Blackfish (2013) is a documentary that’s left an indelible impact on the world. It’s also landed SeaWorld in a lot of bother, with the argument set to rage for years to come over orcas held in captivity.
The film is utterly tragic and you’ll need to go in braced for a rough time of it. It makes an extremely strong case for ending the captivity of orcas by companies such as SeaWorld, which has led to a global shift towards freeing the creatures into the wild.
With plummeting sales figures and endless public negativity, the company has now admitted Blackfish is a game changer. We could be entering into a new era of conservation, all due to one film which cost $76,000 to make and initially opened in only five cinemas.
Blackfish focuses on the story of Dawn Brancheau and the orca Tilikum to highlight how captivity at places such as SeaWorld is inhumane. Brancheau, a highly experienced orca trainer, was killed by Tilikum in February 2010.
The documentary states the orca had been driven mad by his confined conditions and goes on to pursue the history of Tilikum and the company that acquired him.
After the dramatic opening, it follows Tilikum’s early years (he was captured out at sea) and how in subsequent captivity he has been involved in several human fatalities.
Additionally, it becomes apparent incidents with captive orcas at SeaWorld were happening regularly – for decades. More or less every single one of them was covered up in the company’s attempt to block any public or media knowledge of the incidents.
This leads to some truly unsettling moments, several of which were caught on camera. And you can (referring to that ever believable source Wikipedia *ahem*) read a full list of trainer-Orca incidents.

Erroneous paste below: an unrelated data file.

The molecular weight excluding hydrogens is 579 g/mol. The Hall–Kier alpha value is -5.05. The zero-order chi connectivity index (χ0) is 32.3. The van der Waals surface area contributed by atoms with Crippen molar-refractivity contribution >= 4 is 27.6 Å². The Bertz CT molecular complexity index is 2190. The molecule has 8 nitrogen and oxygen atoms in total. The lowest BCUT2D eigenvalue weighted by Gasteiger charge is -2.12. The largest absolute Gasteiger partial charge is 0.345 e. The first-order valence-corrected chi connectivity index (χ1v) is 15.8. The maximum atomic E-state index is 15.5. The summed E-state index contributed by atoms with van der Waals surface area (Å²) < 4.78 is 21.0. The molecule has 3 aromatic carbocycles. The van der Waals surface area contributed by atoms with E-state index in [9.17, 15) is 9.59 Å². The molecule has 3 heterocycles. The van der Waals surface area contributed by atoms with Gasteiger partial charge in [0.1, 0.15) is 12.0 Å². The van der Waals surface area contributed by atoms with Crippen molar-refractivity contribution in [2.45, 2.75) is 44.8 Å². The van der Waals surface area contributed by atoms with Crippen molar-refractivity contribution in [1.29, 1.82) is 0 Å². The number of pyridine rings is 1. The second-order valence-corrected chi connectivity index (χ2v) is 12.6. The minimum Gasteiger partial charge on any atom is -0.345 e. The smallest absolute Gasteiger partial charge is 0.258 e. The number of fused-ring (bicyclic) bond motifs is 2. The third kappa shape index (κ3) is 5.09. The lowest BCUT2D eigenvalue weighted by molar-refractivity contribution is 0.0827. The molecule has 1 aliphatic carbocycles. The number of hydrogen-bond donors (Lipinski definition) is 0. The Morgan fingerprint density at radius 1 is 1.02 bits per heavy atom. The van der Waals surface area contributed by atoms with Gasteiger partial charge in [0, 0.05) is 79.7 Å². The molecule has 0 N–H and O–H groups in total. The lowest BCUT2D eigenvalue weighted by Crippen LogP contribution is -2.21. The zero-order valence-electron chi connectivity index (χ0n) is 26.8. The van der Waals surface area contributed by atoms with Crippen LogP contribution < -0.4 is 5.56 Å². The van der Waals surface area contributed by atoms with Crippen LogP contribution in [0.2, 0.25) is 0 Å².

There’s a particularly eerie, drawn-out incident with SeaWorld trainer Ken Peters in 2006, which is enough to make even the most hardened criminal wet their pants.
Consequently, in what is a very moving film, director Gabriela Cowperthwaite makes a conservation plea to end the captivity of orcas and other marine animals. It’s a rather fine piece of work.
It’s essentially a counterpart to the Oscar-winning The Cove from 2009 (which we’ll cover soon enough), forming two films which are helping to shape society in an era where the oceans are under colossal strain due to human demands.
To look at things objectively, let’s consider SeaWorld’s opinion. It has, of course, attempted to counter the storm of negativity and plunging sales it’s faced since 2013.
On its SeaWorld Cares website, it claims Blackfish is propaganda. The company even created a list of 69 Reasons Why You Shouldn’t Believe Blackfish, although the very first point it raises is somewhat fatuous.
The report does, however, correct orca researcher Howard Garrett’s false claim:
"To this day, there’s no record of an orca doing any harm to any human in the wild".
Whilst there’s no record of any deaths, there are several recorded instances of attacks on humans in the wild. This includes attempted attacks, some of which are detailed by Apsley-Cherry Garrard in The Worst Journey in the World (1922).